Warner Music Group and Denis Ladegaillerie’s tussle over buying Believe is hotting up – as France’s SEC equivalent gets dragged into the drama.

Believe's board is asking the AMF (Autorité des marchés financiers), France's equivalent to the SEC in the US, to review Denis Ladegaillerie's recent takeover move at Believe
MBW Explains is a series of analytical features in which we explore the context behind major music industry talking points – and suggest what might happen next. Only MBW+ subscribers have unlimited access to these articles. MBW Explains is supported by JKBX, a technology platform that offers consumers access to music royalties as an asset class.

Right. Before we tell you the latest in the fast-unfurling soap opera of Believe, Warner Music Group, and Denis Ladegaillerie‘s consortium, it’s probably helpful to bring you up to speed.

Believe you me, MBW would love to just skip to the latest chapter: Believe’s board* calling in the AMF – France’s equivalent of the USA’s Securities and Exchange Commission (SEC) – to rule on whether one crucial move by Denis Ladegaillerie’s consortium gets the AOK, or the A-Oh-Nay.

But without the requisite context, trust us, this story will probably leave you lost at sea.

So before we get to the good stuff, here’s a quick chronological recap on what’s happened so far, based on a flurry of announcements issued by Believe and its board (and one by WMG) in recent weeks:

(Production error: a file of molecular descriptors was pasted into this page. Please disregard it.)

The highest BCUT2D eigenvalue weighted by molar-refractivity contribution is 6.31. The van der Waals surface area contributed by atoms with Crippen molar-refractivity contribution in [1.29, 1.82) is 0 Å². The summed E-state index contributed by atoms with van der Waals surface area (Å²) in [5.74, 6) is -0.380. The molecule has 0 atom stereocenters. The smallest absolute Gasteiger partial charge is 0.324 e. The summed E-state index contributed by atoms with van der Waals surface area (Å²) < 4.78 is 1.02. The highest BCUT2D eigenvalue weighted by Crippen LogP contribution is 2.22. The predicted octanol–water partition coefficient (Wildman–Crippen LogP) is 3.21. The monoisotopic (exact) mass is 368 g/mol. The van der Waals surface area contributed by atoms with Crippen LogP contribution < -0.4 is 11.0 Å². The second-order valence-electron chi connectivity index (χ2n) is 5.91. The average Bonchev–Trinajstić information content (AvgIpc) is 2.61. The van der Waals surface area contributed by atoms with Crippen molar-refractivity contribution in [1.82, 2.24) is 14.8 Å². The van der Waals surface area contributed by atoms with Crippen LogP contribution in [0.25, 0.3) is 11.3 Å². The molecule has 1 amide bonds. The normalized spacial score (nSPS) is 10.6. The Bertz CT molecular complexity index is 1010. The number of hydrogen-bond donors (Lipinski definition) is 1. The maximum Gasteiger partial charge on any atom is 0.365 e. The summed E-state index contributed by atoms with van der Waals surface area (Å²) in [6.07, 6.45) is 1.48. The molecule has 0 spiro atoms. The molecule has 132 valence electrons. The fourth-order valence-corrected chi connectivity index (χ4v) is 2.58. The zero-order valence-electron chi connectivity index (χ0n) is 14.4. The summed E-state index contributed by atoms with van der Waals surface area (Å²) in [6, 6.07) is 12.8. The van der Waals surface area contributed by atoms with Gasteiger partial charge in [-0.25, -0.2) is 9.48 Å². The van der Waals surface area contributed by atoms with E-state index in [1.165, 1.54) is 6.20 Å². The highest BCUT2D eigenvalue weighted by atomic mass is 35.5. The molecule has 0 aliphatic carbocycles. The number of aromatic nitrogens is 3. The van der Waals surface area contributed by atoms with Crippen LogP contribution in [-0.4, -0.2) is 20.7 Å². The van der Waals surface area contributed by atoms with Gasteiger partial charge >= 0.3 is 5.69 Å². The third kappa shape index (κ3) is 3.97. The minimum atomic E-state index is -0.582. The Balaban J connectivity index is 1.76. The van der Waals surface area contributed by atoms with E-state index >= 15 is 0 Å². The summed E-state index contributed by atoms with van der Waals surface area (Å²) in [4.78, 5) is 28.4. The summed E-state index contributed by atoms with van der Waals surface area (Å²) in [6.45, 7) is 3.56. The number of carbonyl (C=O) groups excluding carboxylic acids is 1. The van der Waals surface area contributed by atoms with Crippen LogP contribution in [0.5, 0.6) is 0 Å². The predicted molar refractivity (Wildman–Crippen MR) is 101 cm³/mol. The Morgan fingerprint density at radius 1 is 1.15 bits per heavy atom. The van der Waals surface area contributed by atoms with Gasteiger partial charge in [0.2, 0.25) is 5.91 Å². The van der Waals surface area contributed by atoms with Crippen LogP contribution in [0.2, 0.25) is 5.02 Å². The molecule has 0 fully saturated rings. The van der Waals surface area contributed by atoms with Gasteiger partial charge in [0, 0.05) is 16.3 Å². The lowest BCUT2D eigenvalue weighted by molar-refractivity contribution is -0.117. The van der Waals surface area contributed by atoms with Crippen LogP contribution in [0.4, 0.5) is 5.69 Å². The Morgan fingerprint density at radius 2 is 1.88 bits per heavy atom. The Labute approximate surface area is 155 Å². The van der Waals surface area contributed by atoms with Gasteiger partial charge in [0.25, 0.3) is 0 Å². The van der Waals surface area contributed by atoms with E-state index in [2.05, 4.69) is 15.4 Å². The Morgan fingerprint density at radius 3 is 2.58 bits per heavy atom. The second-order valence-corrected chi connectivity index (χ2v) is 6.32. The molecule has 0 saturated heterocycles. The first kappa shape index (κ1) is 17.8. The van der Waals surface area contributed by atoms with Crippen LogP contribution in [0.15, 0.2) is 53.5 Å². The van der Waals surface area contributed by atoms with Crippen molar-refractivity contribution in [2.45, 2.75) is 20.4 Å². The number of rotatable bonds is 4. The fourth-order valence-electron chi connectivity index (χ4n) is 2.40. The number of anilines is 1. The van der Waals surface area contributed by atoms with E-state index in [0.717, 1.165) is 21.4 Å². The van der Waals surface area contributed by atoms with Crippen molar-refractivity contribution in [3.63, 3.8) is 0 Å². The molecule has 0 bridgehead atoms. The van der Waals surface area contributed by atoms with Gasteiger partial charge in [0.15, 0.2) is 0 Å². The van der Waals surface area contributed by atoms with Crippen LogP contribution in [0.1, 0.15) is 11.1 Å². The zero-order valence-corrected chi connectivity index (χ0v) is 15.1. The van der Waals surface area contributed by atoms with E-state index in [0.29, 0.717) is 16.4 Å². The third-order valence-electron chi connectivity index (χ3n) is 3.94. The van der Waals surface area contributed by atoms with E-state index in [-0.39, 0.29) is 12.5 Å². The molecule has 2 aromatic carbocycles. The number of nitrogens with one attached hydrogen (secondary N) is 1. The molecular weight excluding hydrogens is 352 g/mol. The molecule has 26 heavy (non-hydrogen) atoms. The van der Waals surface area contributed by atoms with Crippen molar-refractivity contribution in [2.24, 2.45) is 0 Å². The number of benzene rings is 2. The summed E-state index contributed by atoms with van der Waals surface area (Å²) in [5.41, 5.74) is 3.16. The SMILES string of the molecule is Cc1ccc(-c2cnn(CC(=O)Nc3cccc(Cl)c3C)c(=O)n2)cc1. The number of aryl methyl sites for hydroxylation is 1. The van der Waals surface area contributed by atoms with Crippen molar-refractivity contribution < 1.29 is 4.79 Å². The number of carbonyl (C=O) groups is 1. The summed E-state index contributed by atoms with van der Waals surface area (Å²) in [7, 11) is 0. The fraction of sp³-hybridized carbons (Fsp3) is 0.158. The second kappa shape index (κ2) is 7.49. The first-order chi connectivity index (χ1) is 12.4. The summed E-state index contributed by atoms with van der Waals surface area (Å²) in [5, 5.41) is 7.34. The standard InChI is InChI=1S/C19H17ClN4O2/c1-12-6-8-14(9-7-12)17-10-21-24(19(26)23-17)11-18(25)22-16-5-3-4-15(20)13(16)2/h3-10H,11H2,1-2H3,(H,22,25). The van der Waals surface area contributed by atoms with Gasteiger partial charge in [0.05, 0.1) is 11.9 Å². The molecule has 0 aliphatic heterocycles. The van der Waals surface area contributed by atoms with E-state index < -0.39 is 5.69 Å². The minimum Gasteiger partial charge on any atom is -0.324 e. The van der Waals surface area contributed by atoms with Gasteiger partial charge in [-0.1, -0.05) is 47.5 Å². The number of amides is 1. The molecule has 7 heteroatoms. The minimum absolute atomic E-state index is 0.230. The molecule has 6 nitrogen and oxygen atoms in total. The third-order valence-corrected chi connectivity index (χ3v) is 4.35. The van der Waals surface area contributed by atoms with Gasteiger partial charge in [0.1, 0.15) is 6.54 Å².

• On February 12, a consortium comprised of two investment companies – TCV and EQT – plus Denis Ladegaillerie, the founder and CEO of Paris-headquartered Believe, announced that they had tabled a EUR €15-per-share bid to acquire Believe and take it private. This bid valued Believe at around USD $1.6 billion;
  • The Ladegaillerie consortium noted that it had already reached private agreements to acquire 71.92% of Believe via ‘Block Acquisitions’. These ‘Block Acquisition’ agreements were privately inked with four current owners of Believe stock: Ventch and Xange, plus TCV and Denis Ladegaillerie. (To reiterate: The Ladegaillerie/TCV/EQT consortium has agreed to acquire shares from Ladegaillerie himself, plus TCV itself, plus two other stockholders.). The consortium’s acquisition of this 71.92%, said Believe, would be subject to two conditions: (i) Regulatory approval in France; and (ii) the issuance to Believe shareholders of the board’s approval of Ladegaillerie’s bid, aka a “fairness opinion” informed by a report from independent experts. Subsequent to these hurdles being cleared – and the 71.92% officially landing in the consortium’s bag – the consortium said it would make a formal €15-per-share offer to the remainder of Believe’s shareholder base;
  • On February 21, Warner Music Group contacted Believe’s board* “to initiate discussions [regarding] a potential combination of Believe with WMG”.
  • On February 27, WMG told Believe’s board* that it might be willing to value Believe at “at least” EUR €17-per-share based on currently available public information. However, WMG said it would only make a formal offer after receiving and reviewing what Believe deems “confidential information” regarding its finances. WMG made a formal request for this “confidential information”.
  • A €17-per-share offer would be around 13% higher than the Ladegaillerie consortium’s offer, and would value Believe at over USD $1.8 billion. Warner told Believe’s board that, if WMG does go ahead with a formal offer for Believe, it would be able to pay the whole amount in cash;